The 2021 Hurricane Season Begins: Six Major Risks We’re Watching

June 1, 2021
FEMA
Adrienne Hollis
Senior Climate Justice and Health Scientist

Hurricane season starts today, June 1. In the average year, entering hurricane season is a cause for concern, especially where I am in the South. With our changing climate, that concern is greater: hurricane season is now producing more powerful storms, capable of greater harm. And with the ongoing pandemic, economic recovery and widespread vulnerability of people and communities, that concern is—or should be—acute.  Our team of experts will be watching six things closely as this hurricane season unfolds. 

Although I grew up on the Gulf Coast—in Mobile, Alabama to be exact—it has been a long time since I have been here during hurricane season. Unfortunately, I find myself here this year, for at least the next month. I did not come to see my mom sooner because I was waiting for my COVID-19 vaccination. I received my second vaccine on April 1, the same week my mom began her cancer treatments. I left Maryland immediately after my vaccine for the 15-hour drive to Mobile with my dog, Layla. It was my intent that both my mom and I would be back in Maryland before the hurricane season started. Unfortunately, it looks like we will now be here for the beginning of hurricane season.  

Adrienne and her mom Valarie T. Perkins the day she finished chemotherapy.

So, with my unexpected presence, front and center, for hurricane season, I—with input from some of my UCS colleagues—want to reflect on some reasons for real concern here in Mobile, and in all hurricane-prone places. 

1. COVID-19: Evacuation plans, vaccination rates and fast-spreading variants 

Since I am going to be in Mobile for the first part of the hurricane season, I decided to find out what Alabama was doing to prepare residents for it, particularly in the face of COVID-19. The second week in May was Hurricane Preparedness Week 2021 in Alabama, and we were told “what every Alabamian needs to know” to prepare. I fully expected that information to be different, as we define our new normal in the face of COVID-19 and its variants. After all, in 2020 Mobile County in Alabama posted a statement about preparing for hurricane season in the presence of COVID-19. However, the 2021 plan did not even mention the virus, which is concerning because we are still very much at the mercy of COVID-19 and its variants. 

The virus is still actively circulating throughout the hurricane-prone coast of the United States. Most Alabama counties are still identified as “hot spots.” Although we are in a far better place than last year, given the ongoing vaccine rollout, we are not yet out of the woods.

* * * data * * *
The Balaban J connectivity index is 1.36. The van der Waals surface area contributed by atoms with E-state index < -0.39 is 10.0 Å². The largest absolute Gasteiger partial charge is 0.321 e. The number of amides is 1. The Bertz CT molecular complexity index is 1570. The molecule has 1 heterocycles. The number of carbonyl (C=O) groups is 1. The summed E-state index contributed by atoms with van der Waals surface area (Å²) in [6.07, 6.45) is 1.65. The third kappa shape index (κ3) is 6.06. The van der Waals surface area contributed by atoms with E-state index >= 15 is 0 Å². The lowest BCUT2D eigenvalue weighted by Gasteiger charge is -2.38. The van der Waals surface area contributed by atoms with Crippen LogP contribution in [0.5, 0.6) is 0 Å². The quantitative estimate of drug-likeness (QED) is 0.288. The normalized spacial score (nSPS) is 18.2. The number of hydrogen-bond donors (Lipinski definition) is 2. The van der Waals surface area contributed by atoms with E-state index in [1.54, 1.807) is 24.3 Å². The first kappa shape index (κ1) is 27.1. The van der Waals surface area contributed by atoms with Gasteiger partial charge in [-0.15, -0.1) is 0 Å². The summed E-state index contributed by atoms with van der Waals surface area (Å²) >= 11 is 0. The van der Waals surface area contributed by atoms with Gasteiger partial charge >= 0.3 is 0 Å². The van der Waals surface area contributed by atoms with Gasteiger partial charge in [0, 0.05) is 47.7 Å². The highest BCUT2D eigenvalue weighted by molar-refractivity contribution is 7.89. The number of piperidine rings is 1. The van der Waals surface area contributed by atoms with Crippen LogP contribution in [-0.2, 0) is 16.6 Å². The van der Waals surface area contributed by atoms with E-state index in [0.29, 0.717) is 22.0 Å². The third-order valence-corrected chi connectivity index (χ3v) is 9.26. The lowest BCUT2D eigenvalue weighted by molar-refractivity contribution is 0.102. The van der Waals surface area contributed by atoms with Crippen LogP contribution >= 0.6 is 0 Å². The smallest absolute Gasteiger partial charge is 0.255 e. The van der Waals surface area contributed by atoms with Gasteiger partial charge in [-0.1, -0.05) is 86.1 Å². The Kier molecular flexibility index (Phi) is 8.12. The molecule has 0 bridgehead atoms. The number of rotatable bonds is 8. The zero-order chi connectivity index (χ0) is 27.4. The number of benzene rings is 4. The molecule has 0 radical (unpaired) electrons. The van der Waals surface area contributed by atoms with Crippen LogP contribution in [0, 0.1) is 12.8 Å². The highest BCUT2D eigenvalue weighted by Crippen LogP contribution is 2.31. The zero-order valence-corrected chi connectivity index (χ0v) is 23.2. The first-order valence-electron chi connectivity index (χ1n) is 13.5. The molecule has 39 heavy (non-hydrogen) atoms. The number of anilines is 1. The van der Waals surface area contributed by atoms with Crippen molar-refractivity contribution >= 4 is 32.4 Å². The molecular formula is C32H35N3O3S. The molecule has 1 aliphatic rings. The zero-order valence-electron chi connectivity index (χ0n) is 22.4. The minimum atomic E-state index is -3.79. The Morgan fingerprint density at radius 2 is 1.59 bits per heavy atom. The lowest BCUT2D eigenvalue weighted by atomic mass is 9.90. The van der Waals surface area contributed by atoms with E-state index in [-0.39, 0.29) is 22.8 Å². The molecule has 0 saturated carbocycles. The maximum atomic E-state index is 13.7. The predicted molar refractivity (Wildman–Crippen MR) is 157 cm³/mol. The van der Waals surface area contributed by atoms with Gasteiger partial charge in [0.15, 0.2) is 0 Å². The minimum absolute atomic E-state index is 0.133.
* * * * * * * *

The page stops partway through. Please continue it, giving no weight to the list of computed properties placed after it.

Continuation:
And while the fast-spreading variant first found in the U.K. (B.1.1.7) is now the dominant virus circulating across the country, it is found at especially high rates in some US regions, including the Gulf and Southeast, and now accounts for more than 70 percent of the virus circulating in the Southeast. 

This U.S. map shows rates of full vaccination for eligible people in coastal counties, highlighting a hotspot of vulnerability here in the hurricane-prone Gulf South. Source: UCS; see map.
  • Large majorities of eligible people in hurricane-prone states have not been fully vaccinated. 

In the lower 48 states, there are 126 counties at risk of storm surge from a Category 5 hurricane, according to NOAA, spanning from the Gulf Coast of Texas to Virginia. Based on our analysis, just 36% of eligible people across those counties is fully vaccinated, compared with the national average of 48%.

In low-lying Louisiana, the area at risk of this storm surge extends well inland, encompassing 21 counties (parishes) in all. Only six of those have at least 40% of eligible people fully vaccinated. In most of the rest, that rate is one-third of eligible people, or less. And in coastal Cameron Parish, where Hurricane Laura made landfall last year before churning inland and destroying 10,000 homes, that figure is just 12%. 

Hurricane Laura damages home in Lake Charles

In Alabama, only 29% of all residents have been fully vaccinated, but even with Alabama’s lower than average vaccination rates, the state is open for business, including retail stores, restaurant dining, bars and breweries, personal care salons, houses of worship, entertainment venues, gyms and beaches. Vaccination-wise, this part of the Gulf Coast is simply not yet prepared to safeguard public health amidst a major hurricane.